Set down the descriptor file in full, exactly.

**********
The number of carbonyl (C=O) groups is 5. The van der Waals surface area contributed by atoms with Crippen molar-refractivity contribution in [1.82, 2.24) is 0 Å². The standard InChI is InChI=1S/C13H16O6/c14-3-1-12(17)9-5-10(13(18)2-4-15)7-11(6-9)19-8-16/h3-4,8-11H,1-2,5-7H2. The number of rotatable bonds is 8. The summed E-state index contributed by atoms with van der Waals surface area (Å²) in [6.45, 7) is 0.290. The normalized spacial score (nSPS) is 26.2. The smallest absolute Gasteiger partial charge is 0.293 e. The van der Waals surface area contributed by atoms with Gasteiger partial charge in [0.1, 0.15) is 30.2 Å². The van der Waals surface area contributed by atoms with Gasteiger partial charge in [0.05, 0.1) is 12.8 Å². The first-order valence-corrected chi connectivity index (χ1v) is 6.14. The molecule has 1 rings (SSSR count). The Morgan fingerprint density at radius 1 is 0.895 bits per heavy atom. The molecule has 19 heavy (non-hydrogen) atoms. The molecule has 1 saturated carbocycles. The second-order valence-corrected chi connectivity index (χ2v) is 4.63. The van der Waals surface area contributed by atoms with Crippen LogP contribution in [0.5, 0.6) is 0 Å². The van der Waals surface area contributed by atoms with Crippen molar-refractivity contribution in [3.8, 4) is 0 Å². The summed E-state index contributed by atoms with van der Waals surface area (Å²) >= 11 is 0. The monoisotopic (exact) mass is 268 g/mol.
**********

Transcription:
The number of carbonyl (C=O) groups is 5. The van der Waals surface area contributed by atoms with Crippen molar-refractivity contribution in [1.82, 2.24) is 0 Å². The standard InChI is InChI=1S/C13H16O6/c14-3-1-12(17)9-5-10(13(18)2-4-15)7-11(6-9)19-8-16/h3-4,8-11H,1-2,5-7H2. The number of rotatable bonds is 8. The summed E-state index contributed by atoms with van der Waals surface area (Å²) in [6.45, 7) is 0.290. The normalized spacial score (nSPS) is 26.2. The smallest absolute Gasteiger partial charge is 0.293 e. The van der Waals surface area contributed by atoms with Gasteiger partial charge in [0.1, 0.15) is 30.2 Å². The van der Waals surface area contributed by atoms with Gasteiger partial charge in [0.05, 0.1) is 12.8 Å². The first-order valence-corrected chi connectivity index (χ1v) is 6.14. The molecule has 1 rings (SSSR count). The Morgan fingerprint density at radius 1 is 0.895 bits per heavy atom. The molecule has 19 heavy (non-hydrogen) atoms. The molecule has 1 saturated carbocycles. The second-order valence-corrected chi connectivity index (χ2v) is 4.63. The van der Waals surface area contributed by atoms with Crippen LogP contribution in [0.5, 0.6) is 0 Å². The van der Waals surface area contributed by atoms with Crippen molar-refractivity contribution in [3.8, 4) is 0 Å². The summed E-state index contributed by atoms with van der Waals surface area (Å²) >= 11 is 0. The monoisotopic (exact) mass is 268 g/mol.